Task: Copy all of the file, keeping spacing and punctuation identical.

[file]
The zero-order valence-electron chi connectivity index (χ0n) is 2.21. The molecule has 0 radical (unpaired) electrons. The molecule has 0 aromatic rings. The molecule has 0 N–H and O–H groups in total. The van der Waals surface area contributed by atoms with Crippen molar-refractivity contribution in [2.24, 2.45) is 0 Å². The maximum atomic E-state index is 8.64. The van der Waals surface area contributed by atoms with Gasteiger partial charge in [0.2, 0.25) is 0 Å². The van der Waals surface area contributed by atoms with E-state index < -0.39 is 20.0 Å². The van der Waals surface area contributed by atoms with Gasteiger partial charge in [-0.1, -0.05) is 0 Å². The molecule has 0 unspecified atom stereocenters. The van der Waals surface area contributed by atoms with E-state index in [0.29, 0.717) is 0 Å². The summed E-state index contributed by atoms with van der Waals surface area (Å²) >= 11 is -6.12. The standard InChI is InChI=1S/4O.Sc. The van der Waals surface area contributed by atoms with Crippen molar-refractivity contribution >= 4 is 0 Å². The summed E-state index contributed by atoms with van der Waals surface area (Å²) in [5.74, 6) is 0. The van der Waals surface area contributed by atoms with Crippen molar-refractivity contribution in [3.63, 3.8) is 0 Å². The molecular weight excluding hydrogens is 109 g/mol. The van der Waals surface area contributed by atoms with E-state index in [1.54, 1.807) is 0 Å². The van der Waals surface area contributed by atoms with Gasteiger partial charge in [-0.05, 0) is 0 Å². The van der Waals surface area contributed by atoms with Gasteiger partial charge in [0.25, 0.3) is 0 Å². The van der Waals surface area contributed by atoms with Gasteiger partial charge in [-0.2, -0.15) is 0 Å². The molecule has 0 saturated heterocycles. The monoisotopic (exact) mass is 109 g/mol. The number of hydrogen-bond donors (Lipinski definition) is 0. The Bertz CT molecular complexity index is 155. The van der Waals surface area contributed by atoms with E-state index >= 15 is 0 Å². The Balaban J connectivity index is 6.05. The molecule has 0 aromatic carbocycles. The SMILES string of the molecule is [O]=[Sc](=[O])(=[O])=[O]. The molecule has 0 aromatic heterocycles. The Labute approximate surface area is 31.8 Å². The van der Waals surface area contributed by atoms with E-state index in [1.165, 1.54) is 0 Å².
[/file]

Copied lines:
The zero-order valence-electron chi connectivity index (χ0n) is 2.21. The molecule has 0 radical (unpaired) electrons. The molecule has 0 aromatic rings. The molecule has 0 N–H and O–H groups in total. The van der Waals surface area contributed by atoms with Crippen molar-refractivity contribution in [2.24, 2.45) is 0 Å². The maximum atomic E-state index is 8.64. The van der Waals surface area contributed by atoms with Gasteiger partial charge in [0.2, 0.25) is 0 Å². The van der Waals surface area contributed by atoms with E-state index < -0.39 is 20.0 Å². The van der Waals surface area contributed by atoms with Gasteiger partial charge in [-0.1, -0.05) is 0 Å². The molecule has 0 unspecified atom stereocenters. The van der Waals surface area contributed by atoms with E-state index in [0.29, 0.717) is 0 Å². The summed E-state index contributed by atoms with van der Waals surface area (Å²) >= 11 is -6.12. The standard InChI is InChI=1S/4O.Sc. The van der Waals surface area contributed by atoms with Crippen molar-refractivity contribution >= 4 is 0 Å². The summed E-state index contributed by atoms with van der Waals surface area (Å²) in [5.74, 6) is 0. The van der Waals surface area contributed by atoms with Crippen molar-refractivity contribution in [3.63, 3.8) is 0 Å². The molecular weight excluding hydrogens is 109 g/mol. The van der Waals surface area contributed by atoms with E-state index in [1.54, 1.807) is 0 Å². The van der Waals surface area contributed by atoms with Gasteiger partial charge in [-0.05, 0) is 0 Å². The van der Waals surface area contributed by atoms with Gasteiger partial charge in [0.25, 0.3) is 0 Å². The van der Waals surface area contributed by atoms with Gasteiger partial charge in [-0.2, -0.15) is 0 Å². The molecule has 0 saturated heterocycles. The monoisotopic (exact) mass is 109 g/mol. The number of hydrogen-bond donors (Lipinski definition) is 0. The Bertz CT molecular complexity index is 155. The van der Waals surface area contributed by atoms with E-state index >= 15 is 0 Å². The Balaban J connectivity index is 6.05. The molecule has 0 aromatic carbocycles. The SMILES string of the molecule is [O]=[Sc](=[O])(=[O])=[O]. The molecule has 0 aromatic heterocycles. The Labute approximate surface area is 31.8 Å². The van der Waals surface area contributed by atoms with E-state index in [1.165, 1.54) is 0 Å².